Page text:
Suppose we defined a set $S = \{x\mid0 \leq x \leq 2^n-1\}$. Notice that all element in $S$ can be represented with a $n$-bit binary string. Now consider subset $S_i$ such that,

$$S_{y_i} = \{y \in S\mid d(y,y_i) \leq t\},$$

where $y_i$ is the $i$th element of $S$ and $d(y_j,y_i)$ is the hamming distance between the binary representation of $y_j$ and $y_i$ and $t < n$. Obviously, $S_{y_i} \subset S$.

Consider the family ${\Phi = \{S_0, S_1, \ldots, S_{2^n-1}\}}$. Find ${\phi \subset \Phi}$ with smallest cardinality, so that the union of the all elements in $\phi$ is equal to original set $S$ (notice that, each element of $\phi$ is a subset of $S$).

I was not be able to solve. However, I believe it is possible to find $\phi$ with an efficient algorithm rather than using an exhaustive search.

Edit: An example-

Assume $n =3$ and $t = 1$

Then $S = \{0, 1, 2, 3, 4, 5, 6, 7\}$

So, $S_0 = \{y \in S\ |\ d(y,0) \leq 1;\} = \{0, 1, 2, 4\}$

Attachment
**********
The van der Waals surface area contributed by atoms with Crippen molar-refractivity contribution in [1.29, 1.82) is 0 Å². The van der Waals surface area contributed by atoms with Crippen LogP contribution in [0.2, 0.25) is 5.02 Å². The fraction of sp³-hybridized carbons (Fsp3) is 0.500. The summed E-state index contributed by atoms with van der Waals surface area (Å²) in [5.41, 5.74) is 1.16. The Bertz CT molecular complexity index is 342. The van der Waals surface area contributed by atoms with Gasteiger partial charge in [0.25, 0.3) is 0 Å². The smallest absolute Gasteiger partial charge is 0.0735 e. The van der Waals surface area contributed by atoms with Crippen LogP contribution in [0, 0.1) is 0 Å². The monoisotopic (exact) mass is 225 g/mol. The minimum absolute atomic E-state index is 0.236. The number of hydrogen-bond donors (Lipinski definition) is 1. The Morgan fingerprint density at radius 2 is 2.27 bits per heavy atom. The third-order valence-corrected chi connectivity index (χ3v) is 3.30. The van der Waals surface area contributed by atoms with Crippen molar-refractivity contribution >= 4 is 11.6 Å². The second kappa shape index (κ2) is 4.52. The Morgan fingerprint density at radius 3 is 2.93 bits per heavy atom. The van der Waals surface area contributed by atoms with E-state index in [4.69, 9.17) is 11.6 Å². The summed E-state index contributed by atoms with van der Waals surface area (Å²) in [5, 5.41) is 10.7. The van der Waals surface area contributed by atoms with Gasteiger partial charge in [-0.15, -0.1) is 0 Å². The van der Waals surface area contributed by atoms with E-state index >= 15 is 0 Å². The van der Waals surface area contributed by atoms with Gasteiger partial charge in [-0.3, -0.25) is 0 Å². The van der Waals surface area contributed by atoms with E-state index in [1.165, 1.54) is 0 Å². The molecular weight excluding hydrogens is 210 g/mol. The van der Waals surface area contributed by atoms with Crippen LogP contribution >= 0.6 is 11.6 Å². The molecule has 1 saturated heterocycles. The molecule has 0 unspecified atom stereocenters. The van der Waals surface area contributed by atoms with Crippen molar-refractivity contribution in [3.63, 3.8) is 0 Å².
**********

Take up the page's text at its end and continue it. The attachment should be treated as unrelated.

Similarly, $S_1 = \{0, 1, 3, 5\}$; $S_2 = \{0, 2, 3, 6\}$; $S_3 = \{1, 2, 3, 7\}$; $S_4 = \{0, 4, 5, 6\}$; $S_5 = \{1, 4, 5, 7\}$; $S_6 = \{3, 4, 6, 7\}$; $S_7 = \{3, 5, 6, 7\}$;

So, $\Phi = \{S_0, S_1, S_2, S_3, S_4, S_5, S_6, S_7\}$; Now, for this case the $\phi = \{S_2, S_5\}$ as $S_2 \cup S_5 = S$

  • $\begingroup$ Can you share the context in which you encountered this task; and improve the title to make it more descriptive? $\endgroup$ – D.W. Apr 11 at 7:42
  • $\begingroup$ To be honest, this is the exact problem that I am working on. This is not a part of a big problem. $\endgroup$ – user3862410 Apr 11 at 7:56

The object you are looking for is known as a covering code. Finding the smallest covering code for a given radius is generally a difficult problem, just like its more well-known dual problem, error-correcting codes.

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  • $\begingroup$ And if you are looking for known bounds: old.sztaki.hu/~keri/codes/2_tables.pdf $\endgroup$ – CodeChef Apr 11 at 8:29
  • $\begingroup$ Is there any algorithm that is used in practice? $\endgroup$ – user3862410 Apr 14 at 0:09
  • $\begingroup$ Probably. Note that you know the correct keyword, you can look it up on your own. $\endgroup$ – Yuval Filmus Apr 14 at 6:02

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